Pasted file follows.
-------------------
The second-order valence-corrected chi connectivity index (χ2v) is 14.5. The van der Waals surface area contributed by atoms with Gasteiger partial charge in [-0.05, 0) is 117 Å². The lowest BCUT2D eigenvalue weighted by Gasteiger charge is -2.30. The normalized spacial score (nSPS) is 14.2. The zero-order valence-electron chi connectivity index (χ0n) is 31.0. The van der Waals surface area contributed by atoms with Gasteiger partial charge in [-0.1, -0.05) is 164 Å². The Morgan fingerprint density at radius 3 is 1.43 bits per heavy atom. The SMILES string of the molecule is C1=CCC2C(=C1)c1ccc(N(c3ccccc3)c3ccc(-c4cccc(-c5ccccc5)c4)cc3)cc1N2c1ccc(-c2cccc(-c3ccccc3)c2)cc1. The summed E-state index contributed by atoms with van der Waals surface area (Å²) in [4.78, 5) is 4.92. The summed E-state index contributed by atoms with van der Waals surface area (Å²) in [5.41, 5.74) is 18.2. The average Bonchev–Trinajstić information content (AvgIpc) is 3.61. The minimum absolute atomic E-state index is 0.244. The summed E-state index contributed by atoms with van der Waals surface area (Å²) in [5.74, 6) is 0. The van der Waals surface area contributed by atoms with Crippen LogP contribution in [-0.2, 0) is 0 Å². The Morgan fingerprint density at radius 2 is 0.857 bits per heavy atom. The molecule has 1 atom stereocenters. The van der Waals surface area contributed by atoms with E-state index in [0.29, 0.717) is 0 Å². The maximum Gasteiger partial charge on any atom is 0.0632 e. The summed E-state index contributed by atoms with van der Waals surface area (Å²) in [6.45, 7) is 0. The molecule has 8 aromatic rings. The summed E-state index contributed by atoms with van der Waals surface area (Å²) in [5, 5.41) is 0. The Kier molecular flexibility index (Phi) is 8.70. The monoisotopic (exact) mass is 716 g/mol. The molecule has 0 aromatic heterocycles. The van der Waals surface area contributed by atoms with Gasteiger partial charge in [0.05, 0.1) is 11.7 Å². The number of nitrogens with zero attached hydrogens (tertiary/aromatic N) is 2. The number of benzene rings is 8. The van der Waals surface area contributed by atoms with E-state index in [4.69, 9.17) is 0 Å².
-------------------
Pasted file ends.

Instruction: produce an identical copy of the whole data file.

The second-order valence-corrected chi connectivity index (χ2v) is 14.5. The van der Waals surface area contributed by atoms with Gasteiger partial charge in [-0.05, 0) is 117 Å². The lowest BCUT2D eigenvalue weighted by Gasteiger charge is -2.30. The normalized spacial score (nSPS) is 14.2. The zero-order valence-electron chi connectivity index (χ0n) is 31.0. The van der Waals surface area contributed by atoms with Gasteiger partial charge in [-0.1, -0.05) is 164 Å². The Morgan fingerprint density at radius 3 is 1.43 bits per heavy atom. The SMILES string of the molecule is C1=CCC2C(=C1)c1ccc(N(c3ccccc3)c3ccc(-c4cccc(-c5ccccc5)c4)cc3)cc1N2c1ccc(-c2cccc(-c3ccccc3)c2)cc1. The summed E-state index contributed by atoms with van der Waals surface area (Å²) in [4.78, 5) is 4.92. The summed E-state index contributed by atoms with van der Waals surface area (Å²) in [5.41, 5.74) is 18.2. The average Bonchev–Trinajstić information content (AvgIpc) is 3.61. The minimum absolute atomic E-state index is 0.244. The summed E-state index contributed by atoms with van der Waals surface area (Å²) in [5.74, 6) is 0. The van der Waals surface area contributed by atoms with Crippen LogP contribution in [-0.2, 0) is 0 Å². The Morgan fingerprint density at radius 2 is 0.857 bits per heavy atom. The molecule has 1 atom stereocenters. The van der Waals surface area contributed by atoms with E-state index in [0.29, 0.717) is 0 Å². The maximum Gasteiger partial charge on any atom is 0.0632 e. The summed E-state index contributed by atoms with van der Waals surface area (Å²) in [6.45, 7) is 0. The molecule has 8 aromatic rings. The summed E-state index contributed by atoms with van der Waals surface area (Å²) in [5, 5.41) is 0. The Kier molecular flexibility index (Phi) is 8.70. The monoisotopic (exact) mass is 716 g/mol. The molecule has 0 aromatic heterocycles. The van der Waals surface area contributed by atoms with Gasteiger partial charge in [0.05, 0.1) is 11.7 Å². The number of nitrogens with zero attached hydrogens (tertiary/aromatic N) is 2. The number of benzene rings is 8. The van der Waals surface area contributed by atoms with E-state index in [4.69, 9.17) is 0 Å².